Yesterday I played one of my 2007 R8's even with the wrong glue , wrong truss rod , wrong plastics , wrong pickups , wrong dye , wrong top carve , wrong TOM bridge with a wire I'm still amazed at how such a under spec'ed guitar can sound & play so good I love these 13 year old & older Historic as much as my later ones !

Disclaimer : Being a hack my wallet will not enhance my sound sorry to say !
 

KR1

Active member
Joined
Sep 11, 2016
Messages
266
Yesterday I played one of my 2007 R8's even with the wrong glue , wrong truss rod , wrong plastics , wrong pickups , wrong dye , wrong top carve , wrong TOM bridge with a wire I'm still amazed at how such a under spec'ed guitar can sound & play so good I love these 13 year old & older Historic as much as my later ones !

Well, you're not quite as wrong as I'm wrong because my 2009 R8 has all of your wrong stuff plus it's got a double-carved top which makes it entirely wrong. It's stock and it's all wrong.

Don't tell anyone, but it sounds -killer-
 

Sol

Active member
Joined
Oct 26, 2001
Messages
775
As one other poster implied, there's nothing wrong with the stock Historic parts. Hell, Gibson has gone out of their way to listen to the consumer in this regard, and they are to spec, apparently. However, for purely convenience sake, the first R9 that I bought, which was in 2013, I replaced them (bridge and saddle) with Tone Pro because Tone Pro is as good, or better, and they lock with allen key screws so no worry about anything moving. You can take all of the strings off to clean it without having to worry about anything moving. I'm currently debating whether or not to replace the stock bridge and tail piece on my 2019 R9.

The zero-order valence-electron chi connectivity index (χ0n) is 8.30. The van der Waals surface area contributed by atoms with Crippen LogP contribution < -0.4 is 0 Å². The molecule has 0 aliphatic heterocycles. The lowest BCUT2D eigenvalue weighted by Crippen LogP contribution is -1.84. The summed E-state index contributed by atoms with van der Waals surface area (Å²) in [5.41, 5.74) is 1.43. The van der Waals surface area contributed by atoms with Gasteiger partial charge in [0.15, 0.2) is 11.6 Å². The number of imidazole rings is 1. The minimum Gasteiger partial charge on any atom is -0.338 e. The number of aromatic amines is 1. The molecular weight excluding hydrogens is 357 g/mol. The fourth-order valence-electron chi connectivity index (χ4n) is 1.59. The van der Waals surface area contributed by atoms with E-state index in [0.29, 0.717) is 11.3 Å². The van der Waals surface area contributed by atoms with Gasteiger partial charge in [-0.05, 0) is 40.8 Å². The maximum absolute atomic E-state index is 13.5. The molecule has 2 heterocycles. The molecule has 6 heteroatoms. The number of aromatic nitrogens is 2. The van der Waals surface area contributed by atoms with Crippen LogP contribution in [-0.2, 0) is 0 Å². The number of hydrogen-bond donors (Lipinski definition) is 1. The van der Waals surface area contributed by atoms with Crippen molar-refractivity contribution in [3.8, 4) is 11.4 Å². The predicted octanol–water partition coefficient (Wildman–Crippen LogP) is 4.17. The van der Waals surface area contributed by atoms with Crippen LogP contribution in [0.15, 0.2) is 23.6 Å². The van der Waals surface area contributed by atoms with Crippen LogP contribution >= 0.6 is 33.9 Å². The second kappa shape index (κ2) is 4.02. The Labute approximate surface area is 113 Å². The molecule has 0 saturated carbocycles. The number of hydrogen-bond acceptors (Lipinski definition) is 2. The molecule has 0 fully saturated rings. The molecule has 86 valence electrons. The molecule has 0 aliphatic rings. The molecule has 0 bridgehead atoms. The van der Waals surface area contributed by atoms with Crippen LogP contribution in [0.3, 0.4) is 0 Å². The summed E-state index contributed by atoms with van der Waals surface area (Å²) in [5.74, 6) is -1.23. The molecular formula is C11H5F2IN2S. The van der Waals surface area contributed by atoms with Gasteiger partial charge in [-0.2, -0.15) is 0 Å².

Great to hear from you. If you're considering the switch to Tone Pro's on your 2019 R9, are you still evaluating the benefits of having done so on your 2013 R9 ?
 

Sol

Active member
Joined
Oct 26, 2001
Messages
775
Yesterday I played one of my 2007 R8's even with the wrong glue , wrong truss rod , wrong plastics , wrong pickups , wrong dye , wrong top carve , wrong TOM bridge with a wire I'm still amazed at how such a under spec'ed guitar can sound & play so good I love these 13 year old & older Historic as much as my later ones !

Disclaimer : Being a hack my wallet will not enhance my sound sorry to say !

I share your sentiment entirely, my 2004 R7 (a relic of the dark ages, a social embarrassment not to be mentioned in polite company) Is, despite the stigma the finest Les Paul I've played.. What are we to do..?

To KR1, AA00475Bassman and others, I really believe that good humour and a sense of perspective will always prevail, and keep our feet on the ground.
 

Guitardon

Well-known member
Joined
Feb 3, 2002
Messages
2,134
I switched to Callaham ABR bridge partially due to the fact that the saddles/screws were always a loose fit in the Gibson bridge, casting tolerances are very loose in comparison to a machined bridge (well at least the Gibson bridges) I got tired of picking the saddles up off the floor every time I was working on the guitar
My original 58 that I owned in the 70s had loosefitting saddles. In fact I was on a gig one night and a string popped and the saddle fell through the crack in the stage floor and I couldn’t retrieve it. So I don’t think the new ones are any worse than the original 50’s models. I’m sure some of the regulars here that own original Les Pauls might challenge this I’m just sharing my experience on an original 58. I ended up buying a couple of them back then and keeping them in my case.
 

Jimi's LP

New member
Joined
Nov 28, 2023
Messages
10
BTW, I did use the Faber until I found the ABM.

All my guitar that have a Tune-O-matic have the ABM bridge: https://abm-guitarpartsshop.com/ABM...0-RE/Bell-Brass/ABM-2500n-RE-Nickel::153.html
I use the Bell Brass bridge! It is a major improvement in every aspect; better sustain, better harmonics, even response..etc, et
I know it's a old subject.
I put on a abm bell brass abr-1 on my 1998 Gibson R9 yesterday with the brass thumbwheels and screw post and with a abm aluminum tailpiece. Acoustically the callaham abr-1 and tailpiece was louder and brighter than the abm. But plug in I really enjoy the abm stuff better. Did you had to switch a saddle around to intonate on yours? If you did was it hard to do?
 
Last edited:
Top